Take one guy with an abiding interest in politics, another guy with website-building skills and throw in the shared desire to get people more engaged in the political process, and you have the ingredients for an interactive site called ISideWith.com.
The site's purpose is to show you which presidential candidate's views most align with yours by running you through a short quiz that asks your stance on various policy issues, then determines which candidate most agrees with you.
<em>Ask Me Another</em> resident musician, Jonathan Coulton, keeps audiences entertained with his offbeat lyrics and entertaining covers of popular music. JoCo quit his day job writing software in 2005 to pursue a career in music.
Credit Bill Wadman / Courtesy of Jonathan Coulton
Jonathan Coulton, resident musician for <em>Ask Me Another,</em> backstage before the show's final taping during season one at The Bell House in Brooklyn, NY.
Admit it. You've used the free, crowd-sourced entries of Wikipedia to brush up on history or look up a fact or two in many a trivia conundrum. And you're not alone. Since Wikipedia was launched more than a decade ago, millions of Web users have "Wikied" this or that.
But what have you done for Wikipedia lately?
Maybe you've added a sentence or two to an entry, or even created a new page about for your favorite up-and-coming indie artist.
Microsoft made a $6.2 billion accounting adjustment this quarter that threw it into negative territory for the first time as a public company, the AP reports.
Microsoft took the charge mostly based on the acquisition of aQuantive, an online advertising company Microsoft acquired in 2007.
As MSNBC reports, the "charge was an acknowledgement that the company's struggling online services division — which lost about half a billion dollars in the previous quarter — is a significant financial drag on the company." Microsoft, remember, is the owner of the search engine Bing.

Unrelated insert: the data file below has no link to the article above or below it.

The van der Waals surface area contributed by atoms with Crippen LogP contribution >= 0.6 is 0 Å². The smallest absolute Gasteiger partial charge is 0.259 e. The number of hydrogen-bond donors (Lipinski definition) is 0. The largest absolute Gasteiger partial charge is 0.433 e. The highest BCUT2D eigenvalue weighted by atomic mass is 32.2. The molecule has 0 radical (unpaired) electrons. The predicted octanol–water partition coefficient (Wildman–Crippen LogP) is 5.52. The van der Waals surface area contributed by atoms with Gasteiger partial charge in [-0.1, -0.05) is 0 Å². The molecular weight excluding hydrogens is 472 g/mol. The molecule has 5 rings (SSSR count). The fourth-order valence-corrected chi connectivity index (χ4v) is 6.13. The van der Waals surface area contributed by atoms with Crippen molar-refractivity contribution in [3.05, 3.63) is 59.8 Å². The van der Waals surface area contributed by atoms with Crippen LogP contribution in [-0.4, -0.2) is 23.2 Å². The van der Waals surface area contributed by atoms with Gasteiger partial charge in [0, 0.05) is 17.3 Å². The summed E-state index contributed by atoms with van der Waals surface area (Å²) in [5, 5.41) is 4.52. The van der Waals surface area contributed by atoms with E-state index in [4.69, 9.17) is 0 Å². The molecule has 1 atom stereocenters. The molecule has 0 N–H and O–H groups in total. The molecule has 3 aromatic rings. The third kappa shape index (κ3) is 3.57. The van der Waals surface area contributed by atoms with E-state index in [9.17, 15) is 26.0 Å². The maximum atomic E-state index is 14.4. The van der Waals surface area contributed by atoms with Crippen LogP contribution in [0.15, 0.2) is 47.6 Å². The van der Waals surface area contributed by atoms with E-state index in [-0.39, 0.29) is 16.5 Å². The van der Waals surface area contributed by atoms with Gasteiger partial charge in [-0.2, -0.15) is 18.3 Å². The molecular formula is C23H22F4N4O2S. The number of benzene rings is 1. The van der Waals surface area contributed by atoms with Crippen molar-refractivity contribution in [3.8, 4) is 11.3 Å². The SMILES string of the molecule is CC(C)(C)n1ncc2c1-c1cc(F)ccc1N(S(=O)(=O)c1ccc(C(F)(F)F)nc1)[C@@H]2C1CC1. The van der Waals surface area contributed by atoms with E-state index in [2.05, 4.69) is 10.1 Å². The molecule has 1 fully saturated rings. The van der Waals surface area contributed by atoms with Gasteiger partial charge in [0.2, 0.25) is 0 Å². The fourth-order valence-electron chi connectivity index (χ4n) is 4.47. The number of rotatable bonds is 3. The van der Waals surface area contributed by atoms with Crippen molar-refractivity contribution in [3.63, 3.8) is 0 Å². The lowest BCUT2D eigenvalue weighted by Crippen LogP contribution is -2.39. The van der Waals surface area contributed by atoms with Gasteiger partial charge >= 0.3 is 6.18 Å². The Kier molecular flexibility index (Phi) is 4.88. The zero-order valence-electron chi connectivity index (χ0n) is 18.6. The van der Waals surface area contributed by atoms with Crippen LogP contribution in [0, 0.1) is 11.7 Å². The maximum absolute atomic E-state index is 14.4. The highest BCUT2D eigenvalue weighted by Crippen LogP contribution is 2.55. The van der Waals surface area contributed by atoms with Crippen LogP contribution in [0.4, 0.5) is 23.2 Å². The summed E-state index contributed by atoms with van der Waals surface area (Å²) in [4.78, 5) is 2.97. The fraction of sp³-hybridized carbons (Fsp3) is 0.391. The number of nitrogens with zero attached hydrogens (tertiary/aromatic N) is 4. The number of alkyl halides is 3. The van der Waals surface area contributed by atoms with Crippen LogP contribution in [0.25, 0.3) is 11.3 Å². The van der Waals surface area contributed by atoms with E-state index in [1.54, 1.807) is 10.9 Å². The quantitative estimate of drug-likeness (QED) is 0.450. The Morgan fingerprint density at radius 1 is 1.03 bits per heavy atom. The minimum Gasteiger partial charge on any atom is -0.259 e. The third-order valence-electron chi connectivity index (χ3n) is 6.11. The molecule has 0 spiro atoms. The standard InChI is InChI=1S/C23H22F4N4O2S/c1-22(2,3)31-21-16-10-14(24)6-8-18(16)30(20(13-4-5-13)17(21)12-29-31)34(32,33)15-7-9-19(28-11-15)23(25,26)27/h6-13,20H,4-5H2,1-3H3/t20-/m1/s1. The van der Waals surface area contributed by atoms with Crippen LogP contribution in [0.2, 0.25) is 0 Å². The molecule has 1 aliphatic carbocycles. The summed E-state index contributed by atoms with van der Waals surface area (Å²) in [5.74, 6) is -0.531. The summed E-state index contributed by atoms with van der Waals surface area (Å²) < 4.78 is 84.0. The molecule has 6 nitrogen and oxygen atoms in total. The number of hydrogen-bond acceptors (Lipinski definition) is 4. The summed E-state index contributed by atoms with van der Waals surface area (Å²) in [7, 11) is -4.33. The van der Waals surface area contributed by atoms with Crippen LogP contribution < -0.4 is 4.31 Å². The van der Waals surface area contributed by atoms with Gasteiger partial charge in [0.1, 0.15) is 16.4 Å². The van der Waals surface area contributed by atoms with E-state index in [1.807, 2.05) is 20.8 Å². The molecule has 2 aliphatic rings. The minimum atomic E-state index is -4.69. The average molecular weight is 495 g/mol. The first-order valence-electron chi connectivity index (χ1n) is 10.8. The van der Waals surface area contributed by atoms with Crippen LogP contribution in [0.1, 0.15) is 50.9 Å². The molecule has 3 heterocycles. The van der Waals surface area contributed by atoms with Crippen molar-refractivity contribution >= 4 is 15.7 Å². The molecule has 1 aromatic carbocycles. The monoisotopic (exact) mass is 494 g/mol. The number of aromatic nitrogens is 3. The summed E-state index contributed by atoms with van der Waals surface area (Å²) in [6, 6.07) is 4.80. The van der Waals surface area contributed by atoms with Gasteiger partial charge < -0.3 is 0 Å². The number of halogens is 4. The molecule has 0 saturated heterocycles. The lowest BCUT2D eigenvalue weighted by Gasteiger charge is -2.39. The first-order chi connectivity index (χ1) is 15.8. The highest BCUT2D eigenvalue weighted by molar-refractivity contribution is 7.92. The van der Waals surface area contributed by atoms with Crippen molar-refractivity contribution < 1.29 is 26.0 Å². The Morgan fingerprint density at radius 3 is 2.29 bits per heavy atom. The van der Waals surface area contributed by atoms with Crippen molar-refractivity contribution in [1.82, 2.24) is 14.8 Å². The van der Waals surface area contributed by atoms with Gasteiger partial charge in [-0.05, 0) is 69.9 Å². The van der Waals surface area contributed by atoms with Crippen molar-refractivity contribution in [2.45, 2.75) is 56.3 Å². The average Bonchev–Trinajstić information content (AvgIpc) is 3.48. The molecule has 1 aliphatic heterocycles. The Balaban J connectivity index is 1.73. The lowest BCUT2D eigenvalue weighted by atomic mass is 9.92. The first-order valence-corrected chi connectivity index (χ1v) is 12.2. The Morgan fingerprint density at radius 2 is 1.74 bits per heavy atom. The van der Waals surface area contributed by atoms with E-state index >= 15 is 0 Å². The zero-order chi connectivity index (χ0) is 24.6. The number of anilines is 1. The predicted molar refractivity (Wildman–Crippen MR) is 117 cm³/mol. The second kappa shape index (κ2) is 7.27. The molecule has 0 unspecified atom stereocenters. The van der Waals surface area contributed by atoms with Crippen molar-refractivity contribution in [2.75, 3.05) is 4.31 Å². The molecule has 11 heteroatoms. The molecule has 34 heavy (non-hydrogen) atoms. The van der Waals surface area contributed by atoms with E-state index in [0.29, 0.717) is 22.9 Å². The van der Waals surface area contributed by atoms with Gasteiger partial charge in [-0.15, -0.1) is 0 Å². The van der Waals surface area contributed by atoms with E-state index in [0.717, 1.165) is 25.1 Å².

Those born at the height of the name-hyphenating craze will be the first to tell you — having two last names can be more trouble than it's worth. There's the perennial confusion at school and at the doctor's office, and the challenge of squeezing your name onto forms.
And now that the hyphenated generation is marrying and parenting, a whole host of new tricky situations has emerged.
Take Leila and Brendan. Their story is one of those fairy tale stories of love at first sight. She was in the lobby of her apartment building when this cute guy started moving in.
Christian Bale as Batman in <em>The Dark Knight Rises</em>. The final film in Christopher Nolan's Batman trilogy, which began with <em>Batman Begins </em>in 2005, deals explicitly with our contemporary political times.
Credit Ron Phillips / Warner Bros. Pictures
Selina Kyle, aka Catwoman (Anne Hathaway), is one of the characters proficient in Occupy-style talking points in <em>The Dark Knight Rises</em>.<em> </em>
Before a hero can rise, he must suffer a fall, and fall the Dark Knight quite spectacularly did the last time around, taking the rap for crimes he didn't commit, marking himself as a vigilante pariah and even letting Heath Ledger steal the reviews. No way that's happening in this last installment. A comic-book tale that has gotten darker than anyone thought possible is now careening toward a burst of light — possibly a nuclear blast — at the end of the tunnel.